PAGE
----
Two of the articles in issue 79 of ETp begin by pointing out the emphasis placed by most teacher training courses on lesson planning and clearly-defined teaching and learning objectives. Whilst acknowledging that it is important to know what we want to achieve in a lesson, both contributors then go on to stress the equal importance of allowing and encouraging an element of spontaneity – Alan Marsh with respect to setting up communicative speaking activities which don’t act merely as a form of language drill, and Lisette Allen in terms of being capable of improvising when our carefully-laid plans don’t turn out quite as we expected.

Richard Gallen finds the spontaneous teacher talk he hears in his own Spanish classes to be a valuable source of linguistic input. He recommends that we highlight the unplanned language that we use naturally in the classroom when chatting to our students, explaining things or giving instructions so that they can use it as a model and an additional resource.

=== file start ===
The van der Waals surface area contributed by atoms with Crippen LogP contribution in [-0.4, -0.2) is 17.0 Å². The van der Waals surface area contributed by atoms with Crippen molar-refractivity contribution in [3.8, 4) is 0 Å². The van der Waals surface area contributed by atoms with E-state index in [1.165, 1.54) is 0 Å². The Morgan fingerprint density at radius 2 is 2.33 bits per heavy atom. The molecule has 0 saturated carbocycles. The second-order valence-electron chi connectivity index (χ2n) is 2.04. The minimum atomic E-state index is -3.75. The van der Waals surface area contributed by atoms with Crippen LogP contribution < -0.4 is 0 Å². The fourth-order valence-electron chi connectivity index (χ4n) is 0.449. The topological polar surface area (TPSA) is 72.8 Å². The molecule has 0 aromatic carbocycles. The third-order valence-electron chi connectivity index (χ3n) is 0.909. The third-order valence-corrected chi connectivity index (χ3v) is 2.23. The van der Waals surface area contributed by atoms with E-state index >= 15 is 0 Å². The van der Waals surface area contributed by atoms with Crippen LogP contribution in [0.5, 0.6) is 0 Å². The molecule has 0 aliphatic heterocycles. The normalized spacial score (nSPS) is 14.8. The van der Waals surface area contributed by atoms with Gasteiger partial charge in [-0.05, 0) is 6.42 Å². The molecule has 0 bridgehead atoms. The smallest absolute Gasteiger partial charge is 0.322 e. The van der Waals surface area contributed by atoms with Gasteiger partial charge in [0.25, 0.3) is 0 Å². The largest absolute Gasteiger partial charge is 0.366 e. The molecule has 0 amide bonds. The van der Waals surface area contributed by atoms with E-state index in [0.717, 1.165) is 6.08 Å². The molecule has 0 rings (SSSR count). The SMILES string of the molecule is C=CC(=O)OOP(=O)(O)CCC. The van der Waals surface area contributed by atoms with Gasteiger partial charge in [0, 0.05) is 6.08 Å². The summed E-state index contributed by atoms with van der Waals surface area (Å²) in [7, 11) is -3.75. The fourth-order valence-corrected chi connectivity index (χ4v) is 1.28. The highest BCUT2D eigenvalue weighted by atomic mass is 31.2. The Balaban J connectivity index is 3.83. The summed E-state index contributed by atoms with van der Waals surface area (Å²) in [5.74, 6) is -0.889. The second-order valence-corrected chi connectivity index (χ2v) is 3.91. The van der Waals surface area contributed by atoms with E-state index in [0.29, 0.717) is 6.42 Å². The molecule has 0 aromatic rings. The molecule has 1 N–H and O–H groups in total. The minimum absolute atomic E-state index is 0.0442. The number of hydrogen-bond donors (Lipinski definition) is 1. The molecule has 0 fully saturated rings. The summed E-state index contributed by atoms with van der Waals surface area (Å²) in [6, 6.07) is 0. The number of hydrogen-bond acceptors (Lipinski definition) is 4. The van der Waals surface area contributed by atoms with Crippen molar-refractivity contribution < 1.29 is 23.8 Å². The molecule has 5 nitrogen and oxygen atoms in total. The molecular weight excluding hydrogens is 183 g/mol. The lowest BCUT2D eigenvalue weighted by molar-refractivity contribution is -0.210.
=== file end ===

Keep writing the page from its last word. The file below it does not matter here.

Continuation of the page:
Another subject that several contributors address is that of stress. Ana Lía Passarotto identifies some of the stress-inducing demands that are placed on teachers and acknowledges how difficult it is to achieve a sensible work–life balance. Rose Senior and Nick Fletcher both have advice for teachers suffering from anxiety on how to cope with the pressures they are under. Chris Roland’s ‘micro-mechanics’ technique – for breaking down problems (and tasks) into smaller increments to make the issues clearer and easier to deal with – is one way that teachers might improve their own lot as well as achieving the objectives they set for their classes.